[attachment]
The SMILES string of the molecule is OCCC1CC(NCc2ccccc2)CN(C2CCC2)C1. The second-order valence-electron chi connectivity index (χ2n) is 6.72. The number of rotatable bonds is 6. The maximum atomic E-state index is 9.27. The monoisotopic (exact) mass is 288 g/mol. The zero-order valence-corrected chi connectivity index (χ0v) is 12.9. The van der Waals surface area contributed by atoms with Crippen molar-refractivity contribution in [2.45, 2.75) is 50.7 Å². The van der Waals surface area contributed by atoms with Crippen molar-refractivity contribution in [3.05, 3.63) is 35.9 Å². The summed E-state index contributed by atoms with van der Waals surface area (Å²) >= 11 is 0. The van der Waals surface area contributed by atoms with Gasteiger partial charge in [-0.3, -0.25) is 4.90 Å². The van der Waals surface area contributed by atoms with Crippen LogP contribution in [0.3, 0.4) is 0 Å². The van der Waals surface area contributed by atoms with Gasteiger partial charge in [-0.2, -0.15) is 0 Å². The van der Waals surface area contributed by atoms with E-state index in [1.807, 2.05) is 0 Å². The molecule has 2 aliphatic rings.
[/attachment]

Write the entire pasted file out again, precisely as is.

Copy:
The SMILES string of the molecule is OCCC1CC(NCc2ccccc2)CN(C2CCC2)C1. The second-order valence-electron chi connectivity index (χ2n) is 6.72. The number of rotatable bonds is 6. The maximum atomic E-state index is 9.27. The monoisotopic (exact) mass is 288 g/mol. The zero-order valence-corrected chi connectivity index (χ0v) is 12.9. The van der Waals surface area contributed by atoms with Crippen molar-refractivity contribution in [2.45, 2.75) is 50.7 Å². The van der Waals surface area contributed by atoms with Crippen molar-refractivity contribution in [3.05, 3.63) is 35.9 Å². The summed E-state index contributed by atoms with van der Waals surface area (Å²) >= 11 is 0. The van der Waals surface area contributed by atoms with Gasteiger partial charge in [-0.3, -0.25) is 4.90 Å². The van der Waals surface area contributed by atoms with Crippen LogP contribution in [0.3, 0.4) is 0 Å². The van der Waals surface area contributed by atoms with Gasteiger partial charge in [-0.2, -0.15) is 0 Å². The van der Waals surface area contributed by atoms with E-state index in [1.807, 2.05) is 0 Å². The molecule has 2 aliphatic rings.